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Poll: Donald Trump's lead tapers in South Carolina

President Obama predicted Tuesday that Trump won’t be elected
Trump takes Obama's prediction as compliment 02:40

Just one day ahead of the South Carolina Republican primary, a new poll is out showing Donald Trump's lead diminishing slightly, as voters are increasingly supporting Texas Sen. Ted Cruz.

The Wall Street Journal/NBC News/Marist poll among likely Republican primary voters in the state shows Trump's 16-point advantage last month has been knocked down to just five percentage points. Twenty-eight percent of GOP voters currently support Trump, compared to the 23 percent that say they back Cruz. In January, Trump sat at 36 percent to Cruz's 20 percent.

Trump, whose bombastic debate performance in South Carolina drew some criticism, lost support among most groups surveyed -- especially among those voters who considered themselves very conservative or identified with the tea party. Trump is also in a tight race for the evangelical vote, with 29 percent of support among those voters versus Cruz's 26 percent.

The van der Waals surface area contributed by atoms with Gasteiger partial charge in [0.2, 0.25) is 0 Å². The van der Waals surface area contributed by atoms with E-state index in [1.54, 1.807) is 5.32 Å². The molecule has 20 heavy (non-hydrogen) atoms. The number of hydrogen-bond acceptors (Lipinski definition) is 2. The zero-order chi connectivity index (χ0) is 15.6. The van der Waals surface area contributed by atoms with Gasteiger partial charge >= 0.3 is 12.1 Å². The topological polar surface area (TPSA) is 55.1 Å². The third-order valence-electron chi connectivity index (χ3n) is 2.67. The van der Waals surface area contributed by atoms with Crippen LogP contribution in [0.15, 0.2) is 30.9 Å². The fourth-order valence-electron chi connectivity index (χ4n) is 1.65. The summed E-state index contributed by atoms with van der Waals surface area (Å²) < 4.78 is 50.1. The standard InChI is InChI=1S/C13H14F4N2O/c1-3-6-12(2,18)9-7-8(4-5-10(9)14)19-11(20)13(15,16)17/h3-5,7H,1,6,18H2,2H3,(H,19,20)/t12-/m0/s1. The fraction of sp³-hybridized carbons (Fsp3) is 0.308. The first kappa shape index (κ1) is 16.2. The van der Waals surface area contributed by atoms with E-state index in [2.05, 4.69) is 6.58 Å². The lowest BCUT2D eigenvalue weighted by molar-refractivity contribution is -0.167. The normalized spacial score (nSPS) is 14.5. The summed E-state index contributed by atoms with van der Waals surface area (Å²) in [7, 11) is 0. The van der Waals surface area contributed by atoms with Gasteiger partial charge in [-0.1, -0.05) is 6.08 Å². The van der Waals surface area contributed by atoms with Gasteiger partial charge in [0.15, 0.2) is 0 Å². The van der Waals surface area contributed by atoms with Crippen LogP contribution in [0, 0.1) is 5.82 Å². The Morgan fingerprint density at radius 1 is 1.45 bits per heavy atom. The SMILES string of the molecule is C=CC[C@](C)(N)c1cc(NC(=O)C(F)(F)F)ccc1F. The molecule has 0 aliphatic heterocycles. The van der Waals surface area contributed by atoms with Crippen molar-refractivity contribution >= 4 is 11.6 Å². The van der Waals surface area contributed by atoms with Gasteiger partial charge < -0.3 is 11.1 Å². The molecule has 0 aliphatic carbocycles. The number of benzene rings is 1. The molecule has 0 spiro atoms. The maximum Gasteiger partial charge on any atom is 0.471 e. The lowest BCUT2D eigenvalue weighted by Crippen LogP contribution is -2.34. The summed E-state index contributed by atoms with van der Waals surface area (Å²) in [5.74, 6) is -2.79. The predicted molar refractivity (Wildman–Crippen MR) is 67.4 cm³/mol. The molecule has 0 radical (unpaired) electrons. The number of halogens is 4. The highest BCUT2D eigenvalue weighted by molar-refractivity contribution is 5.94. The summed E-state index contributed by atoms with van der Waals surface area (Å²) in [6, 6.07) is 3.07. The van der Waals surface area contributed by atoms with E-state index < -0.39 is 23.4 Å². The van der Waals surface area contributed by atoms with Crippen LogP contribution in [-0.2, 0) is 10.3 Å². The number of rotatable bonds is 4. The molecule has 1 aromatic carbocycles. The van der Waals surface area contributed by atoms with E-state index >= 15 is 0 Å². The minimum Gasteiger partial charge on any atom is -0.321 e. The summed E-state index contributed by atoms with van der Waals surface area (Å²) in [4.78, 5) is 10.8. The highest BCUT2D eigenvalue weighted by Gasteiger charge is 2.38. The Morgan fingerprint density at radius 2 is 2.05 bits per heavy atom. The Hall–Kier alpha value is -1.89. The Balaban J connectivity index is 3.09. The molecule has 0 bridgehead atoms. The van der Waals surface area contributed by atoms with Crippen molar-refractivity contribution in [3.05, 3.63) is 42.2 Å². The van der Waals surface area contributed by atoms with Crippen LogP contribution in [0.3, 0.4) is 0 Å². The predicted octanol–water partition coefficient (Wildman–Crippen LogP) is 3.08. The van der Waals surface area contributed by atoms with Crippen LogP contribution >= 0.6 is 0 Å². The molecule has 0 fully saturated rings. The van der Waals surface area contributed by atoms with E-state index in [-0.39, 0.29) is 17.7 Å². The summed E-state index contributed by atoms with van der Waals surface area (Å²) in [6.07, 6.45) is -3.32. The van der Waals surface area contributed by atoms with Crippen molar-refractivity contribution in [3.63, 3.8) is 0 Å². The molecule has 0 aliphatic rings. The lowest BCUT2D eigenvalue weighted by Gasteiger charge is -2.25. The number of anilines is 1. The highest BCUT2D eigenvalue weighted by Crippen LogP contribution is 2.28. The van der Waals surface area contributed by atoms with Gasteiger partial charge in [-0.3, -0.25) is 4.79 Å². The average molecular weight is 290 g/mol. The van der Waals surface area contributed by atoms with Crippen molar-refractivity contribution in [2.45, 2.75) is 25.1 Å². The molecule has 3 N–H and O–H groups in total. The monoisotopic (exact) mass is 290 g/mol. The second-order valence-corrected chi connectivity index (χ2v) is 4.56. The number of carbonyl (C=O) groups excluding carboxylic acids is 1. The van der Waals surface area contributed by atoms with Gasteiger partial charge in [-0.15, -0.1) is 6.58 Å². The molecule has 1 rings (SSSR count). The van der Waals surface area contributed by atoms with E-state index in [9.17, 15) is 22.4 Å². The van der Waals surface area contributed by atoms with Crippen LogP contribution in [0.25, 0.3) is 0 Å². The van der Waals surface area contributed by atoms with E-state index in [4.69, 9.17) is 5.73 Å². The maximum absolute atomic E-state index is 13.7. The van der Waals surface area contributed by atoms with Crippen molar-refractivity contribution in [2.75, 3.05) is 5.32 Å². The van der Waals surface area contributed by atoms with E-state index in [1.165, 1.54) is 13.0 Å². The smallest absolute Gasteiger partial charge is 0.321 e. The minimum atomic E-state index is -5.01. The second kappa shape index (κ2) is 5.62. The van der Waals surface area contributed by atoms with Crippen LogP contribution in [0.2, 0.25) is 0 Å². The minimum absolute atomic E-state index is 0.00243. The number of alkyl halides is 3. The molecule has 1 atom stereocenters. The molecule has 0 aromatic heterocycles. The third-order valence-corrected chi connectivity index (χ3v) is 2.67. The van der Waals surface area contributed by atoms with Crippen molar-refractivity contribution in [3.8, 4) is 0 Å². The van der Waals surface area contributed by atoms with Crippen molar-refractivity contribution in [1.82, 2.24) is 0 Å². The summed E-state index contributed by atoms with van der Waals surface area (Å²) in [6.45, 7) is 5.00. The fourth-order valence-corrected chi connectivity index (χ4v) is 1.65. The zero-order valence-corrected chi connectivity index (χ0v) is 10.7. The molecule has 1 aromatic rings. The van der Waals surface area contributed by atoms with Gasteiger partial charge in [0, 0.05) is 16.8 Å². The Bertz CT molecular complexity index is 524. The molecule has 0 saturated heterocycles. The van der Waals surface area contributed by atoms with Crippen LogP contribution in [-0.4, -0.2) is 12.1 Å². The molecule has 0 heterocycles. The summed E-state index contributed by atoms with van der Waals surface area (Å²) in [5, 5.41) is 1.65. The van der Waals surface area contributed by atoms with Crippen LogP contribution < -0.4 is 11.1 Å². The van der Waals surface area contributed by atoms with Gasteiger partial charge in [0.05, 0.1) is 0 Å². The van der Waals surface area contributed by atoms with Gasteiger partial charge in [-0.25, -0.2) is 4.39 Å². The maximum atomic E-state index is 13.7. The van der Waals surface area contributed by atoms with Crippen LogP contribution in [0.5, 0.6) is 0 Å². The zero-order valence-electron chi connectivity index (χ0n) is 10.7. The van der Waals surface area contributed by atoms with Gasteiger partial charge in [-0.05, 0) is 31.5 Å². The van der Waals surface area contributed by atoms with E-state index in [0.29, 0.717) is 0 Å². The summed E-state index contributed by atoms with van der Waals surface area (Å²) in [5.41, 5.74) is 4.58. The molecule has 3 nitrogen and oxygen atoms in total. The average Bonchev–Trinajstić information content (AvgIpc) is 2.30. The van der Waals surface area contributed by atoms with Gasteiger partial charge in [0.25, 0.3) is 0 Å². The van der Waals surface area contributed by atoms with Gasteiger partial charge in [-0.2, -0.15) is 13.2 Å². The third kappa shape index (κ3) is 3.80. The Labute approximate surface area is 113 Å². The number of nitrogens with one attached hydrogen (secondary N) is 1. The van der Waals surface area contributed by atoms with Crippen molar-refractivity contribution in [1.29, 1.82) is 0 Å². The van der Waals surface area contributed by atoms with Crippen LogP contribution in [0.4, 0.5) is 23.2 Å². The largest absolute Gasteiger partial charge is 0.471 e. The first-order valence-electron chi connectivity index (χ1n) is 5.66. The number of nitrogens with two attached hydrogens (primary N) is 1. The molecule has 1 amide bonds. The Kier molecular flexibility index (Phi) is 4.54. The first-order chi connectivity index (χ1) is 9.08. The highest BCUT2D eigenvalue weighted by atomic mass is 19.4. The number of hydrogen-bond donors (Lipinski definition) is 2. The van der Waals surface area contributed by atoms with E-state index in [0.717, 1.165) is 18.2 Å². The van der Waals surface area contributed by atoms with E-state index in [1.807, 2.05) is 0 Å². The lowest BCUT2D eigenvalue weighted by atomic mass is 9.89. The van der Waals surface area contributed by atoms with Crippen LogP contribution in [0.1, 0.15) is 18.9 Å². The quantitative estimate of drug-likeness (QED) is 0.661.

Following some distance behind the front-runners, Florida Sen. Marco Rubio has 15 percent of the vote, former Florida Gov. Jeb Bush has 13 percent. Both Ohio Gov. John Kasich and retired neurosurgeon Ben Carson both get 9 percent of the vote.

Among likely Democratic primary voters, Clinton has a 28-point advantage over Sanders, polling at 60 percent to his 32 percent. That lead is nine points narrower than the last survey conducted in January, where Clinton dominated at 64 percent to Sanders' 27.

Clinton enjoys a double-digit lead in South Carolina largely because of the state's large African American electorate. For black voters over the age of 45, Clinton led Sanders 78 to 12 percent. Younger black voters supported Clinton by tighter margins, 52 percent to 35 percent. Sanders leads slightly with white voters, 51 to 46 percent.

The Democratic party will hold their primary Feb. 27.

The survey included 722 likely Republican voters and 425 likely Democratic voters. The margin of error was 3.6 percentage points for Republicans and 4.8 points for Democrats.

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